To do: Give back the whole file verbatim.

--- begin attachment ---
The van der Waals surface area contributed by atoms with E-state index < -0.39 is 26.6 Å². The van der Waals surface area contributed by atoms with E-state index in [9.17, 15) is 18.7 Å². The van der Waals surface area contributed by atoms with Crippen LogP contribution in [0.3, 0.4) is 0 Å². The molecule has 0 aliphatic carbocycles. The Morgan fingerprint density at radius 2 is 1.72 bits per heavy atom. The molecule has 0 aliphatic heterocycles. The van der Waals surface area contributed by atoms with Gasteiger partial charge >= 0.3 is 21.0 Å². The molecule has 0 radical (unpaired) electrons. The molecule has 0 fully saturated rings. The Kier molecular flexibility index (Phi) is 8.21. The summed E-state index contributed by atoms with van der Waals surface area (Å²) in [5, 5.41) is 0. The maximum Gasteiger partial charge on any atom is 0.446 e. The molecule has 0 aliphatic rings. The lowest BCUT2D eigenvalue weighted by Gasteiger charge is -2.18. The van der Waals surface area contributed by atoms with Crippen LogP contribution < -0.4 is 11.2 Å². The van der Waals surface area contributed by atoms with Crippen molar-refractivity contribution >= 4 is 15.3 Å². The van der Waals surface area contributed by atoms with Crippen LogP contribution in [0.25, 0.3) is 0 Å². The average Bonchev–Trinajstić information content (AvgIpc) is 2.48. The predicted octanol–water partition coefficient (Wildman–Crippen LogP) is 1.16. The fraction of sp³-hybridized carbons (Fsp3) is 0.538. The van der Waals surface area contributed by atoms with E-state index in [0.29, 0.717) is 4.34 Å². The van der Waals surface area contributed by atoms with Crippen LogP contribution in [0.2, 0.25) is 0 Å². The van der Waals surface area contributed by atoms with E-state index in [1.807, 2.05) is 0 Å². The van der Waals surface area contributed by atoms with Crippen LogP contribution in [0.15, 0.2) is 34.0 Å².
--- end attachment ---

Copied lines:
The van der Waals surface area contributed by atoms with E-state index < -0.39 is 26.6 Å². The van der Waals surface area contributed by atoms with E-state index in [9.17, 15) is 18.7 Å². The van der Waals surface area contributed by atoms with Crippen LogP contribution in [0.3, 0.4) is 0 Å². The molecule has 0 aliphatic carbocycles. The Morgan fingerprint density at radius 2 is 1.72 bits per heavy atom. The molecule has 0 aliphatic heterocycles. The van der Waals surface area contributed by atoms with Gasteiger partial charge >= 0.3 is 21.0 Å². The molecule has 0 radical (unpaired) electrons. The molecule has 0 fully saturated rings. The Kier molecular flexibility index (Phi) is 8.21. The summed E-state index contributed by atoms with van der Waals surface area (Å²) in [5, 5.41) is 0. The maximum Gasteiger partial charge on any atom is 0.446 e. The molecule has 0 aliphatic rings. The lowest BCUT2D eigenvalue weighted by Gasteiger charge is -2.18. The van der Waals surface area contributed by atoms with Crippen LogP contribution < -0.4 is 11.2 Å². The van der Waals surface area contributed by atoms with Crippen molar-refractivity contribution >= 4 is 15.3 Å². The van der Waals surface area contributed by atoms with Crippen LogP contribution in [0.25, 0.3) is 0 Å². The average Bonchev–Trinajstić information content (AvgIpc) is 2.48. The predicted octanol–water partition coefficient (Wildman–Crippen LogP) is 1.16. The fraction of sp³-hybridized carbons (Fsp3) is 0.538. The van der Waals surface area contributed by atoms with E-state index in [0.29, 0.717) is 4.34 Å². The van der Waals surface area contributed by atoms with Crippen LogP contribution in [0.2, 0.25) is 0 Å². The van der Waals surface area contributed by atoms with E-state index in [1.807, 2.05) is 0 Å². The van der Waals surface area contributed by atoms with Crippen LogP contribution in [0.15, 0.2) is 34.0 Å².